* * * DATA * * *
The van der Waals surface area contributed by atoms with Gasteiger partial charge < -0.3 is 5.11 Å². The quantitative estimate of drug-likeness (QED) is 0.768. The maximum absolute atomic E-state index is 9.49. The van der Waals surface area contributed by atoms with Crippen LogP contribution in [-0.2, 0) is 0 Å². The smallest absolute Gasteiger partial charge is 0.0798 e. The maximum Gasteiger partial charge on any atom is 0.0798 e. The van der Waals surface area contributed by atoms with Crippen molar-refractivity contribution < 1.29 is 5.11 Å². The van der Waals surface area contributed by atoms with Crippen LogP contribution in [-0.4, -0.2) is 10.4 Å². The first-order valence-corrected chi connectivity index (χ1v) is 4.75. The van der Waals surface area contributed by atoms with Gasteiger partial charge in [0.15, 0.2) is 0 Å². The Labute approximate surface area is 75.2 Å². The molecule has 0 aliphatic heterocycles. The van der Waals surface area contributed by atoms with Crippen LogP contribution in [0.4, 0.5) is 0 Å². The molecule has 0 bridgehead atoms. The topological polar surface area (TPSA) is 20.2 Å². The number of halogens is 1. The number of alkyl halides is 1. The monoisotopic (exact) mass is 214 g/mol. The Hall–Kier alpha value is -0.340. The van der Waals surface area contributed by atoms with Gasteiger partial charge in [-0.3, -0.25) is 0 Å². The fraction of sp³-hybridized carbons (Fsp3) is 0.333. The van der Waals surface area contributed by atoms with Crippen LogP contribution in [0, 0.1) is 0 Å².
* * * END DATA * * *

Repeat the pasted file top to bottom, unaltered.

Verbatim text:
The van der Waals surface area contributed by atoms with Gasteiger partial charge < -0.3 is 5.11 Å². The quantitative estimate of drug-likeness (QED) is 0.768. The maximum absolute atomic E-state index is 9.49. The van der Waals surface area contributed by atoms with Crippen LogP contribution in [-0.2, 0) is 0 Å². The smallest absolute Gasteiger partial charge is 0.0798 e. The maximum Gasteiger partial charge on any atom is 0.0798 e. The van der Waals surface area contributed by atoms with Crippen molar-refractivity contribution < 1.29 is 5.11 Å². The van der Waals surface area contributed by atoms with Crippen LogP contribution in [-0.4, -0.2) is 10.4 Å². The first-order valence-corrected chi connectivity index (χ1v) is 4.75. The van der Waals surface area contributed by atoms with Gasteiger partial charge in [0.15, 0.2) is 0 Å². The Labute approximate surface area is 75.2 Å². The molecule has 0 aliphatic heterocycles. The van der Waals surface area contributed by atoms with Crippen LogP contribution in [0.4, 0.5) is 0 Å². The molecule has 0 bridgehead atoms. The topological polar surface area (TPSA) is 20.2 Å². The number of halogens is 1. The number of alkyl halides is 1. The monoisotopic (exact) mass is 214 g/mol. The Hall–Kier alpha value is -0.340. The van der Waals surface area contributed by atoms with Gasteiger partial charge in [-0.3, -0.25) is 0 Å². The fraction of sp³-hybridized carbons (Fsp3) is 0.333. The van der Waals surface area contributed by atoms with Crippen LogP contribution in [0, 0.1) is 0 Å².